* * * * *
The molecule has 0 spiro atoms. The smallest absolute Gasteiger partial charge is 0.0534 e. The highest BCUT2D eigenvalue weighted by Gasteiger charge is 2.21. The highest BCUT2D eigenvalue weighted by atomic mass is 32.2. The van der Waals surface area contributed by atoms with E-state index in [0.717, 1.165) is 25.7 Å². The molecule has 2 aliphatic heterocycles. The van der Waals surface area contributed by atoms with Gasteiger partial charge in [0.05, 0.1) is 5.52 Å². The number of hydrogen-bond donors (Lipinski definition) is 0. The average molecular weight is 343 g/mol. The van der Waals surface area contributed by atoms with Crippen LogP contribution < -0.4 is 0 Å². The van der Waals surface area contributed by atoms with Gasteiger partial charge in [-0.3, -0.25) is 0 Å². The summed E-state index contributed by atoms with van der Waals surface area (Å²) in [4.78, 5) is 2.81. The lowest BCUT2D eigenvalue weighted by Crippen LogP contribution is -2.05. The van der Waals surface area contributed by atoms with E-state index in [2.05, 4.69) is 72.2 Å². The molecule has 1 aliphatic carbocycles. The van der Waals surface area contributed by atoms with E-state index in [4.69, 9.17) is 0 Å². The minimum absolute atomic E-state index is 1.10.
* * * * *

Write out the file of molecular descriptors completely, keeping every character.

The molecule has 0 spiro atoms. The smallest absolute Gasteiger partial charge is 0.0534 e. The highest BCUT2D eigenvalue weighted by Gasteiger charge is 2.21. The highest BCUT2D eigenvalue weighted by atomic mass is 32.2. The van der Waals surface area contributed by atoms with E-state index in [0.717, 1.165) is 25.7 Å². The molecule has 2 aliphatic heterocycles. The van der Waals surface area contributed by atoms with Gasteiger partial charge in [0.05, 0.1) is 5.52 Å². The number of hydrogen-bond donors (Lipinski definition) is 0. The average molecular weight is 343 g/mol. The van der Waals surface area contributed by atoms with Crippen LogP contribution < -0.4 is 0 Å². The van der Waals surface area contributed by atoms with Gasteiger partial charge in [-0.3, -0.25) is 0 Å². The summed E-state index contributed by atoms with van der Waals surface area (Å²) in [4.78, 5) is 2.81. The lowest BCUT2D eigenvalue weighted by Crippen LogP contribution is -2.05. The van der Waals surface area contributed by atoms with E-state index in [2.05, 4.69) is 72.2 Å². The molecule has 1 aliphatic carbocycles. The van der Waals surface area contributed by atoms with E-state index in [4.69, 9.17) is 0 Å². The minimum absolute atomic E-state index is 1.10.